By Dr Tomislav Meštrović, MD, PhD
Pheochromocytoma, a rare condition caused by a tumor in the adrenal medulla affecting the chromaffin cells, results in an excess production of catecholamines (epinephrine and norepinephrine) and metanephrines. The most immediate effect of this condition is severe hypertension, but other symptoms (such as headache, palpitations, and excessive generalized sweating) can also appear.
If left untreated, pheochromocytoma may lead to hypertensive encephalopathy, cardiomyopathy, diabetes mellitus, and even death – therefore adequate treatment should be pursued as soon as the correct diagnosis is established. Surgery is the primary and the only valid approach, but a premedication step has to be undertaken prior to the procedure.
Medical Preparation for Surgery
If the patient is not adequately prepared, surgical resection of pheochromocytoma is associated with high mortality rates. The most important issue is adequate control of blood pressure in order to avoid potential hypertensive crisis when the tumor is being handled during the surgery, maintain stable blood pressure during surgery, but also to minimize any adverse effects of anesthesia.
Usually the pretreatment begins with α-blockers. Once suitable α-blockade is achieved, β-blockers are used to control the heart rate. Phenoxybenzamine, a non-selective α-blocker, is a drug of choice (other drugs that can be used include doxazosin or prazosin). It is administrated 7 to 10 days before surgery.
β -blockers can be used only post α-blockade, otherwise they cause unopposed stimulating activity of catecholamines on α-receptors, leading to life-threatening hypertensive crisis. About 10 mg of propranolol four times a day is usually used for β-blockade, which is later translated to long-acting daily dose.
There is also an option of using calcium channel blockers alone instead of α- and β-blockers. This is an option in low-risk patients who have the additional benefit of not interfering with plasma metanephrine assays. By using these drugs, hypotension or orthostatic hypotension can be prevented in the normotensive period.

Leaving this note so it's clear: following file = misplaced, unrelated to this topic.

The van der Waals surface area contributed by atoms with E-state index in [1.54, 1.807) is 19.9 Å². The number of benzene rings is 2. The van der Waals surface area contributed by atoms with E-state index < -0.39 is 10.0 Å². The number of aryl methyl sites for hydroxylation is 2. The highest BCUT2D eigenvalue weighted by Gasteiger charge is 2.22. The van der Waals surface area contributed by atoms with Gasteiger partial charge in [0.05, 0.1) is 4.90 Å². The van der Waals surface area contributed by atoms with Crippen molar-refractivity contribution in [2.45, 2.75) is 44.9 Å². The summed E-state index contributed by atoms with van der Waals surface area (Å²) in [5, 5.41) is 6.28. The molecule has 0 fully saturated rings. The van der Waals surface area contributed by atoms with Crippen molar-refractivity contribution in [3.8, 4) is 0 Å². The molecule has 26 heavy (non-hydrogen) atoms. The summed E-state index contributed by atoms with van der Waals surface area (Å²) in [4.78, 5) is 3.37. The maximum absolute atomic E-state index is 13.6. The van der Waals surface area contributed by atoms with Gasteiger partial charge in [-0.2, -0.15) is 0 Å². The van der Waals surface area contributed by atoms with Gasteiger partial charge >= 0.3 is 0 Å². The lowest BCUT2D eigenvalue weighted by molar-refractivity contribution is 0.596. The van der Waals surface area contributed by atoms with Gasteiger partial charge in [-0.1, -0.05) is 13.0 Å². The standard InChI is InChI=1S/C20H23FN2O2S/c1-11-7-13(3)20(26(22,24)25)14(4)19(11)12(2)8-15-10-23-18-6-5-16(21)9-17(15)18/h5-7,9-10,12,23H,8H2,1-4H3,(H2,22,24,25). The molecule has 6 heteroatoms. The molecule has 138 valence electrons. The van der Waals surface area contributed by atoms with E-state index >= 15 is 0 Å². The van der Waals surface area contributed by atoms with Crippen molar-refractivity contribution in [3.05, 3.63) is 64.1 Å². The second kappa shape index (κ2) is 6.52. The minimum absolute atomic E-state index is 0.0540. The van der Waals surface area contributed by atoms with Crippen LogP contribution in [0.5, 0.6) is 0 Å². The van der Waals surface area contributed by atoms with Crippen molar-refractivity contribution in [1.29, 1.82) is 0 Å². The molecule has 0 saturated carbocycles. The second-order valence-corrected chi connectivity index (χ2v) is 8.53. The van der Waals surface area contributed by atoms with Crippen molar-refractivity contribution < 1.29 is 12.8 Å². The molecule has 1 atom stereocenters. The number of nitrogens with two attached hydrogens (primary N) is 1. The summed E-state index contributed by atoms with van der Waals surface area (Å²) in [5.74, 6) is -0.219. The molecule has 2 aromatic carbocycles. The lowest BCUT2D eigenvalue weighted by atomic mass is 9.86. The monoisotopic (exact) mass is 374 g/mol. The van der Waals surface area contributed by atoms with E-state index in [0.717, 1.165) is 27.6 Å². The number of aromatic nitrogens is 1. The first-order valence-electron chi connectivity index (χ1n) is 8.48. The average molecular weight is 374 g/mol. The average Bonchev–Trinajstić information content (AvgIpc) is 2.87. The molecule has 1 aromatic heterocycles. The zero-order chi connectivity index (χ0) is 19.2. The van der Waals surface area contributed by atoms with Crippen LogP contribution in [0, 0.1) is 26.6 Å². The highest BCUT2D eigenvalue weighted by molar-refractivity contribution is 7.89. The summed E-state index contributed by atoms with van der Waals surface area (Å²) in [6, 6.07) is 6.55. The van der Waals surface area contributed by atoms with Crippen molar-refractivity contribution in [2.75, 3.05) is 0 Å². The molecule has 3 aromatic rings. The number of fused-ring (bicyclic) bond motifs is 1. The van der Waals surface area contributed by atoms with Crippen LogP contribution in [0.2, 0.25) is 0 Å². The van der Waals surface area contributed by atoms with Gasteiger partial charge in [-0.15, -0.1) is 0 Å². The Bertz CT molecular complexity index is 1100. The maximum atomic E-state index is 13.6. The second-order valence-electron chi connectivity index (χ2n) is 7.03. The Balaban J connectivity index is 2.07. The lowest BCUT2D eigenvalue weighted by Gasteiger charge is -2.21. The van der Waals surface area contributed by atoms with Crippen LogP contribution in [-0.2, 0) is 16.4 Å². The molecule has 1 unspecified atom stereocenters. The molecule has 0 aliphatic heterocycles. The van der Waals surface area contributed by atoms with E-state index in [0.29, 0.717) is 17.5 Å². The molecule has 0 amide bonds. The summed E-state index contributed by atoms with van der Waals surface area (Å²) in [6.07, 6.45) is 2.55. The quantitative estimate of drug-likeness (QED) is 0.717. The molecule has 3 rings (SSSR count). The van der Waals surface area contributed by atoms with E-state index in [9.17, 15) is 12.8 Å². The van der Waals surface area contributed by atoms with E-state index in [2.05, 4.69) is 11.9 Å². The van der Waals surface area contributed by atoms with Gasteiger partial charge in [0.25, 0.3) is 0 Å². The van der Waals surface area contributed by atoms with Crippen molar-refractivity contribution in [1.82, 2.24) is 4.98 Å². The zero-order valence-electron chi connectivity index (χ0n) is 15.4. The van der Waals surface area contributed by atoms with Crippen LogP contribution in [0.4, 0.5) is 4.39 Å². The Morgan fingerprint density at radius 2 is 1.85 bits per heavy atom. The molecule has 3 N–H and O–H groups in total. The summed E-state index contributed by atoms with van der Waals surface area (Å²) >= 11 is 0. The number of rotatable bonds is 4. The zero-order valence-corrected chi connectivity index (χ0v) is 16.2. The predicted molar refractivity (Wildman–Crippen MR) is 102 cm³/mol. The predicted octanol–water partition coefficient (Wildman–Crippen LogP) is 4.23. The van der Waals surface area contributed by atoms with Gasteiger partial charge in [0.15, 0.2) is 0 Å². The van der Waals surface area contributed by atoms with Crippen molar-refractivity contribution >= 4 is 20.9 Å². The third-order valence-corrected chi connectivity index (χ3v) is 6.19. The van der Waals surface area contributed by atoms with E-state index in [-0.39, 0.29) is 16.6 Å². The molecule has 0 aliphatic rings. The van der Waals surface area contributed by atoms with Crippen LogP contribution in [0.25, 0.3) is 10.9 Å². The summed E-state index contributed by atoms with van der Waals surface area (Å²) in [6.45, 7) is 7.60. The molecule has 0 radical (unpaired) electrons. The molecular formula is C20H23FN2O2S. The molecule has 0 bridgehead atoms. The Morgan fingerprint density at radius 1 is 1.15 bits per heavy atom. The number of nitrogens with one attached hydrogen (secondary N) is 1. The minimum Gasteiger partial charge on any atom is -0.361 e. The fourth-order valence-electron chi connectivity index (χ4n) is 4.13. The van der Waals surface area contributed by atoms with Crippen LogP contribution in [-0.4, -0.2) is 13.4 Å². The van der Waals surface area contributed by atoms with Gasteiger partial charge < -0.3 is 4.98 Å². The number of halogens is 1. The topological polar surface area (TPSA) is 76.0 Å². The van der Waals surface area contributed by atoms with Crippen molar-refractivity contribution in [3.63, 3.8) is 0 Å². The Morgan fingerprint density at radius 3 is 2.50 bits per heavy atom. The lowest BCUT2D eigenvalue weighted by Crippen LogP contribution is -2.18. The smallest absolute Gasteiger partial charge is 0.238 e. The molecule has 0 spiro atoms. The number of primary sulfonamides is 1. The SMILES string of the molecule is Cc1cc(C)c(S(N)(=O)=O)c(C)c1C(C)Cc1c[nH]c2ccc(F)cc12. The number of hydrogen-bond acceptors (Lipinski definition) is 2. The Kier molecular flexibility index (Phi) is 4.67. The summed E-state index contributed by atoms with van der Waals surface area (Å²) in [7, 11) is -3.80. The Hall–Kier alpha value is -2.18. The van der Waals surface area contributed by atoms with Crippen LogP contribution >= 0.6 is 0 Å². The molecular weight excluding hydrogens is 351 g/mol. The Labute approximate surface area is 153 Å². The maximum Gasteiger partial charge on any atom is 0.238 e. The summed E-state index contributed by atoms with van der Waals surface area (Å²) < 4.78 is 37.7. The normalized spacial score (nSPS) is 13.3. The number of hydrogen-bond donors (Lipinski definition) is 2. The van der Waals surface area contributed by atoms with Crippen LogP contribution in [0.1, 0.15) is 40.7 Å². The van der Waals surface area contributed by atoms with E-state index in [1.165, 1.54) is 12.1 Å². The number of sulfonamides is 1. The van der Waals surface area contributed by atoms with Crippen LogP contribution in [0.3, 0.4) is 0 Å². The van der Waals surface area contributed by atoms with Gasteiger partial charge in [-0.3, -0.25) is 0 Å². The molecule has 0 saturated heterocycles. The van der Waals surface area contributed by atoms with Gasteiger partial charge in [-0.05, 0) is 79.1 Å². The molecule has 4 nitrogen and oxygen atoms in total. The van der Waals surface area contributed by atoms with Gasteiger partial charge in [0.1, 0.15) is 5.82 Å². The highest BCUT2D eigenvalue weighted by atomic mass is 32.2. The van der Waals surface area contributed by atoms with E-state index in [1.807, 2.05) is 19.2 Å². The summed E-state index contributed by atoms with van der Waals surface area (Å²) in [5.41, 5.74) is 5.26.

With appropriate preoperative α-blockade, anesthesia should not be more hazardous than in patients with a non-functioning adrenal tumor; nevertheless, in certain patients dramatic changes in blood pressure and heart rate may occur, which requires immediate administration of pressor or vasodilator agents.
The most commonly used procedure for a majority of pheochromocytomas is laparoscopic adrenalectomy (either by transperitoneal or retroperitoneal approach), regardless of whether the disease is familial or sporadic. Preoperative biopsy is not indicated, as it is deemed potentially hazardous for the patient.
In patients with large tumors or when underlying malignancy is suspected based upon the clinical or radiographic presentation, laparotomy should be considered. If there is a need for bilateral procedure, the use of posterior retroperitoneoscopic surgery does not alter the patient position during the operation, which results in a shorter operating period.
Immediately after the surgery, low blood pressure is common and it can be effectively managed with the help of intravenous fluids, as the vascular bed is basically paralyzed by medications used preoperatively. Accordingly, volume replacement can be ample during initial 24-36 hours.
Removal of the adrenal tumor usually cures high blood pressure, although up to 30 percent of patients can be hypertensive even after the surgery. There is a general consensus that biochemical testing needs to be repeated 14 days after the surgery to probe for any remaining disease.
During long-term follow-up approximately 17% of tumor reappear (and half of them with signs of malignancy). Even though follow-up is particularly important for patients harboring mutations of disease-causing genes, no method is currently at our disposal to rule out potential for recurrence or malignancy; hence periodic long-term follow-up is recommended for all cases of pheochromocytoma.
Reviewed by Susha Cheriyedath, MSc
Last Updated: Oct 13, 2016